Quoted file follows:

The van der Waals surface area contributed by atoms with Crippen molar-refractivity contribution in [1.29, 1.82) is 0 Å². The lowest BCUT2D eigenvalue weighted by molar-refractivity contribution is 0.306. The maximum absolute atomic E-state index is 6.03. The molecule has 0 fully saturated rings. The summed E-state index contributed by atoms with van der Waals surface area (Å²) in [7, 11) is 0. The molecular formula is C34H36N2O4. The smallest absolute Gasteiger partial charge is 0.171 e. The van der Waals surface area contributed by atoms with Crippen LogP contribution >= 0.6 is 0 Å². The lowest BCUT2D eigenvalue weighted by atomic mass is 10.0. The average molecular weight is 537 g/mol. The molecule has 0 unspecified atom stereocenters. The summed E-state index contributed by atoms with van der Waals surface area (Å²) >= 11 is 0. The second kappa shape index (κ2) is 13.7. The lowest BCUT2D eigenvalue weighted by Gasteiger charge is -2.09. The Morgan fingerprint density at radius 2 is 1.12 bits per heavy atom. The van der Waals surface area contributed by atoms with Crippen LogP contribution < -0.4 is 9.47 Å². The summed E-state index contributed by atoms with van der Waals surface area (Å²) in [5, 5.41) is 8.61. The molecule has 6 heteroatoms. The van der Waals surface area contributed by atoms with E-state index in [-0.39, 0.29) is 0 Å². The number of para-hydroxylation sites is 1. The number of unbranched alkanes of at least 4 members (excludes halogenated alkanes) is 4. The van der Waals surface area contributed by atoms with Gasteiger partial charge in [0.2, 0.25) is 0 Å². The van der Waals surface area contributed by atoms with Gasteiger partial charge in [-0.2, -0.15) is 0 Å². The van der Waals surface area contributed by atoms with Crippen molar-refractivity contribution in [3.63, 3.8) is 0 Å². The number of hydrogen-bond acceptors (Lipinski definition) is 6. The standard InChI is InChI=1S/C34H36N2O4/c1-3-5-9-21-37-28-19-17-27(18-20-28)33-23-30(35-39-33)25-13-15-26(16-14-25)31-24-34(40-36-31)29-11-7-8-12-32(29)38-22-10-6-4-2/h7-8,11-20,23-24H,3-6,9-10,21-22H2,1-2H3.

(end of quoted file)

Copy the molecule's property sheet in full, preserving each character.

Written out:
The van der Waals surface area contributed by atoms with Crippen molar-refractivity contribution in [1.29, 1.82) is 0 Å². The lowest BCUT2D eigenvalue weighted by molar-refractivity contribution is 0.306. The maximum absolute atomic E-state index is 6.03. The molecule has 0 fully saturated rings. The summed E-state index contributed by atoms with van der Waals surface area (Å²) in [7, 11) is 0. The molecular formula is C34H36N2O4. The smallest absolute Gasteiger partial charge is 0.171 e. The van der Waals surface area contributed by atoms with Crippen LogP contribution >= 0.6 is 0 Å². The lowest BCUT2D eigenvalue weighted by atomic mass is 10.0. The average molecular weight is 537 g/mol. The molecule has 0 unspecified atom stereocenters. The summed E-state index contributed by atoms with van der Waals surface area (Å²) >= 11 is 0. The second kappa shape index (κ2) is 13.7. The lowest BCUT2D eigenvalue weighted by Gasteiger charge is -2.09. The Morgan fingerprint density at radius 2 is 1.12 bits per heavy atom. The van der Waals surface area contributed by atoms with Crippen LogP contribution < -0.4 is 9.47 Å². The summed E-state index contributed by atoms with van der Waals surface area (Å²) in [5, 5.41) is 8.61. The molecule has 6 heteroatoms. The van der Waals surface area contributed by atoms with E-state index in [-0.39, 0.29) is 0 Å². The number of para-hydroxylation sites is 1. The number of unbranched alkanes of at least 4 members (excludes halogenated alkanes) is 4. The van der Waals surface area contributed by atoms with Gasteiger partial charge in [0.2, 0.25) is 0 Å². The van der Waals surface area contributed by atoms with Gasteiger partial charge in [-0.2, -0.15) is 0 Å². The van der Waals surface area contributed by atoms with Crippen molar-refractivity contribution in [3.63, 3.8) is 0 Å². The number of hydrogen-bond acceptors (Lipinski definition) is 6. The standard InChI is InChI=1S/C34H36N2O4/c1-3-5-9-21-37-28-19-17-27(18-20-28)33-23-30(35-39-33)25-13-15-26(16-14-25)31-24-34(40-36-31)29-11-7-8-12-32(29)38-22-10-6-4-2/h7-8,11-20,23-24H,3-6,9-10,21-22H2,1-2H3.